It is possible to turn the foot top radius so that it is 0.35 inch radius (or even less) over its entire length, but this requires a more complex fixture (see my blog post of 24 July 2016, “A Foot Fixture for the Lathe”.)

I still own a few commercially made reels, and they have different foot top shapes. My Orvis reel has a foot top that is conical, and is greater than 0.35 inch radius everywhere. It fits both ring and cap poorly and is damaged by contact with a sliding ring.
My Sage reel has a foot top that is 0.35 inch over its entire length (is cylindrical in shape). It fits both ring and cap nicely and there is no significant damage to the foot.

Posted in Foot | Leave a comment

Cool Air

We moved to New Mexico last November, and up until a month ago the climate seemed quite pleasant. But June and July here means daily highs of 95 to 100F, and I found that too warm for working in my garage. (Fortunately the overnight lows are about 60F so there is a good time in the day to take a walk.) I could have pumped in house air because the HVAC unit is located in the garage, but garages have big doors that open periodically and that seemed to me a waste of refrigerated air.
So I have bought a “swamp cooler” and it seems to be quite effective. Keeps the garage about 15F below the outside temperature. It sits in front of an open side door so that it has a good supply of dry air to humidify.

Posted in Uncategorized | Leave a comment

Diamond Toolholder

Somehow the Diamond Toolholder (a.k.a. Tangential Toolholder) came to my attention and I thought it sounded like a great idea. Uses a standard 1/4 inch HSS bit, easy to sharpen, easy to adjust height. So I put my money down.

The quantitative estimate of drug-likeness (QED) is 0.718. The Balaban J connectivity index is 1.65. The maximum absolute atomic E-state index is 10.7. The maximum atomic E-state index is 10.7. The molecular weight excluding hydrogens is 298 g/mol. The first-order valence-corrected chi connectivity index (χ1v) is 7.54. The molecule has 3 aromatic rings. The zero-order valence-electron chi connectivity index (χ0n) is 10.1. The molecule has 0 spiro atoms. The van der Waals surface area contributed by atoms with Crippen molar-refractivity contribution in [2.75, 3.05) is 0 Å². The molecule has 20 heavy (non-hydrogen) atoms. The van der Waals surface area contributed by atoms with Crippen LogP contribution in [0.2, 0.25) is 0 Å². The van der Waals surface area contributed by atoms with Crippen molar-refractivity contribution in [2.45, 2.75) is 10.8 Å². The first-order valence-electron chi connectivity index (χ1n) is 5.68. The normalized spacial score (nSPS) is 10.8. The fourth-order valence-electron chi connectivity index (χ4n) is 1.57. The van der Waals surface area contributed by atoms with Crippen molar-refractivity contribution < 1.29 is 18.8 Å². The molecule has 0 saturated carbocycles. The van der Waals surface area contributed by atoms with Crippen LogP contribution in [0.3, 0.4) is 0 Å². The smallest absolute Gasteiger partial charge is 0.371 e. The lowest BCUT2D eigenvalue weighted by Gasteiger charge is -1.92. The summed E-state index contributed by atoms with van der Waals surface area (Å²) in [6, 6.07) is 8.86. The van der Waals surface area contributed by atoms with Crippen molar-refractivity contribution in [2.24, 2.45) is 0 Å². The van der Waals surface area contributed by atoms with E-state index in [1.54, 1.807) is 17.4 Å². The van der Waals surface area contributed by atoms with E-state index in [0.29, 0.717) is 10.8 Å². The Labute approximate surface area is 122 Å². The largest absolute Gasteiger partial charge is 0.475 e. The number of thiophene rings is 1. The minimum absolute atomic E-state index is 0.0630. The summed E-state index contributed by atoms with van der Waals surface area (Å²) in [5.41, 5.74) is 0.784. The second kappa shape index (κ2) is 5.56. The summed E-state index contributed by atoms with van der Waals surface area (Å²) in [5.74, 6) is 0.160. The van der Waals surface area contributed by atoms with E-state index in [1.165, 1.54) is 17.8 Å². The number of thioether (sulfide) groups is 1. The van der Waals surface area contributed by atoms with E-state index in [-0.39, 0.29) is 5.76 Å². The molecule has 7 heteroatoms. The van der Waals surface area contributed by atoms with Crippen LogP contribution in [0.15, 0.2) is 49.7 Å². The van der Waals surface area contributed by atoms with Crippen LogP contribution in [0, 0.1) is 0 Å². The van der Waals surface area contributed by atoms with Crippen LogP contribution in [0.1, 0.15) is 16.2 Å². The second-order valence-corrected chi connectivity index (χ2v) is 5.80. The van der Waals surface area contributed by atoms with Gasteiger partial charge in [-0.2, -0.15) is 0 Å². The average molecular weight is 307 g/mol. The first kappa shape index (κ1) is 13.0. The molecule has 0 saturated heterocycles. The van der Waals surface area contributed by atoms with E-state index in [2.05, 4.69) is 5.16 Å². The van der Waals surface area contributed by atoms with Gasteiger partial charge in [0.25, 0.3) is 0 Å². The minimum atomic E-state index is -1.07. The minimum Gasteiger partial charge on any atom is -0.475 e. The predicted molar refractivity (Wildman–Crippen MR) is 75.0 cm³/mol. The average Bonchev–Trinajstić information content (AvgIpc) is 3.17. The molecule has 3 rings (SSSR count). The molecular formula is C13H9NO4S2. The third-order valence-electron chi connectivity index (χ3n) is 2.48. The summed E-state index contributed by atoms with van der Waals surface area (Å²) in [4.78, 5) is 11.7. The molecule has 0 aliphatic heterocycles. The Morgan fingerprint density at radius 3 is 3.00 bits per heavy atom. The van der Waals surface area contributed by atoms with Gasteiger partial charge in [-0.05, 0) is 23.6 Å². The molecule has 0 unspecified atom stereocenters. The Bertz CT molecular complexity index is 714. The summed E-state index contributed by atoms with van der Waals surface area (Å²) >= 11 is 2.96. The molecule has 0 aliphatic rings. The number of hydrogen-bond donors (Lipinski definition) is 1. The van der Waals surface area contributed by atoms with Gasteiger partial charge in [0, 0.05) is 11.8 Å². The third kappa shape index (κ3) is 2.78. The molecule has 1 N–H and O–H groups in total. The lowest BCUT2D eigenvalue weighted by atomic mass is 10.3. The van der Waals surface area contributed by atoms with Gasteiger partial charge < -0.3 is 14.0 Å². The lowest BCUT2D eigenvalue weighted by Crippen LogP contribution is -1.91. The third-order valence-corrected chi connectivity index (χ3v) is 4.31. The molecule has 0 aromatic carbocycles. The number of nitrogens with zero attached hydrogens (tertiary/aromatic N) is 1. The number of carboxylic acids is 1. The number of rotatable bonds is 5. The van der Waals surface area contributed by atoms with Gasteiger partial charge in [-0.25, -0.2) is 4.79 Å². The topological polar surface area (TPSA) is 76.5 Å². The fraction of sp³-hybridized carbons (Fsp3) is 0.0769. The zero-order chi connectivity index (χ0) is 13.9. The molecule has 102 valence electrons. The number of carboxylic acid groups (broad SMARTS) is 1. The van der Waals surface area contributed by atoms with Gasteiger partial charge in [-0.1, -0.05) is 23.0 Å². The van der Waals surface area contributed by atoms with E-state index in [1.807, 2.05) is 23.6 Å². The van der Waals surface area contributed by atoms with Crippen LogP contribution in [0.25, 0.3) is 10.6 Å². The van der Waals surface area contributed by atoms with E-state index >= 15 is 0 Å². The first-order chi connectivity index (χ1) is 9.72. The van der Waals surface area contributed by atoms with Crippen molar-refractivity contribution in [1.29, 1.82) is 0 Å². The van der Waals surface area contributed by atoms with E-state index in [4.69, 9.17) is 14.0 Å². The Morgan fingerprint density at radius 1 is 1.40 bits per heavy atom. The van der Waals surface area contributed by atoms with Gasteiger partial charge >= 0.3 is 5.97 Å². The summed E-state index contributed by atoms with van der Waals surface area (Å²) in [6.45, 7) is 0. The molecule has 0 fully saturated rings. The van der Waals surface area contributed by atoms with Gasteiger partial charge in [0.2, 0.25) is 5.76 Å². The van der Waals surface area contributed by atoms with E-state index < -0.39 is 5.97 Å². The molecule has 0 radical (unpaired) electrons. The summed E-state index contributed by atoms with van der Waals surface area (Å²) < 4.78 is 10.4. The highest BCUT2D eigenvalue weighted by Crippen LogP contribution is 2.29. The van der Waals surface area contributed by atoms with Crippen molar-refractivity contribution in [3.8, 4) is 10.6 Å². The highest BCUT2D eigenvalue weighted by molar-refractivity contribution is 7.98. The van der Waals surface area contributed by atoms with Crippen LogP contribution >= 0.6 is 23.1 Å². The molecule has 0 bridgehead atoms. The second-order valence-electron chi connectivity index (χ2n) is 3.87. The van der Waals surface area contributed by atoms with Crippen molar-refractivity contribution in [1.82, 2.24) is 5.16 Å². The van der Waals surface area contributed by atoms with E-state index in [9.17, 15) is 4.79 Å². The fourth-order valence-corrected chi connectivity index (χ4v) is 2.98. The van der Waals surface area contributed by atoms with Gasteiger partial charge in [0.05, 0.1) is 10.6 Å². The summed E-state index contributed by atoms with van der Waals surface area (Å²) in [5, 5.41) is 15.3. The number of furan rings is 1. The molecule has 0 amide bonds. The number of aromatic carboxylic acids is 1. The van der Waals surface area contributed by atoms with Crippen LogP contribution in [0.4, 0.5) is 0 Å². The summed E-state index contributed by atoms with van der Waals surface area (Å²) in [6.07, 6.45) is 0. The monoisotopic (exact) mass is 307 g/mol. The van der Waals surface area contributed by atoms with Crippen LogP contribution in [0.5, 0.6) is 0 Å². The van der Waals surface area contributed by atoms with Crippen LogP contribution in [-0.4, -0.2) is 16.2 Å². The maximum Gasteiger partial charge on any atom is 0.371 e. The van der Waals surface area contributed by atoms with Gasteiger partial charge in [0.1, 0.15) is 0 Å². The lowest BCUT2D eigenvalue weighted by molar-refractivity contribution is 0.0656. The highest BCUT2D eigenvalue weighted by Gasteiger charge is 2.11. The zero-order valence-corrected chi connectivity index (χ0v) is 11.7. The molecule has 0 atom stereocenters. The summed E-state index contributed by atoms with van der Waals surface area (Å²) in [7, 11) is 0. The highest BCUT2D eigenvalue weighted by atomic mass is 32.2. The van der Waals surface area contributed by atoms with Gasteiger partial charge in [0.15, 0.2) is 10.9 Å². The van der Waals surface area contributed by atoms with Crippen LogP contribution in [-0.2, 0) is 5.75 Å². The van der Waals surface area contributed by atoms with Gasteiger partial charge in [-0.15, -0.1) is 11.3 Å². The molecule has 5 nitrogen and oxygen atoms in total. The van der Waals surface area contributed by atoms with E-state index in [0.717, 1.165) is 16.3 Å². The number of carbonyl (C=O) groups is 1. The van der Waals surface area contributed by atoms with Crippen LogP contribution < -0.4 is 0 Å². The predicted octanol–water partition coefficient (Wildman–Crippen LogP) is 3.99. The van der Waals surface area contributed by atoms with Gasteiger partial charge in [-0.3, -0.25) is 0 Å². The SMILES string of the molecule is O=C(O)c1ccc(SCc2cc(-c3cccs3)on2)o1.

The reality was a big disappointment: here it is on my 7×16 MiniLathe. The cross slide is fully retracted and I can only cut at radii less than 1/2 inch.

When I use a conventionally ground tool bit, I can reach the OD of this 3 inch faceplate.
Maybe if I had bought the left hand holder, I could get to a somewhat larger radius, but still not to the 1.5 inch radius of this faceplate.

I am not saying that this is a bad tool or a bad design, only that it is not suitable for the popular MiniLathes. If you buy one for use on your Southbend lathe, just be aware that the overhang from toolpost to cutting point is about 1.25 inch. What ever diameter you could cut with a conventional bit will be reduced by 2.5 inches. This is the “R8” model toolholder; the penalty is probably greater with the larger toolholders.

Interestingly, it works out better on my Sherline lathe.
Here I have it in Sherline’s standard holder for 3/8 inch bits and I can adjust the cutting point to center. I do not intend to use it here, however; the long overhang is likely to cause chatter.

Posted in Cutting, Turning | Leave a comment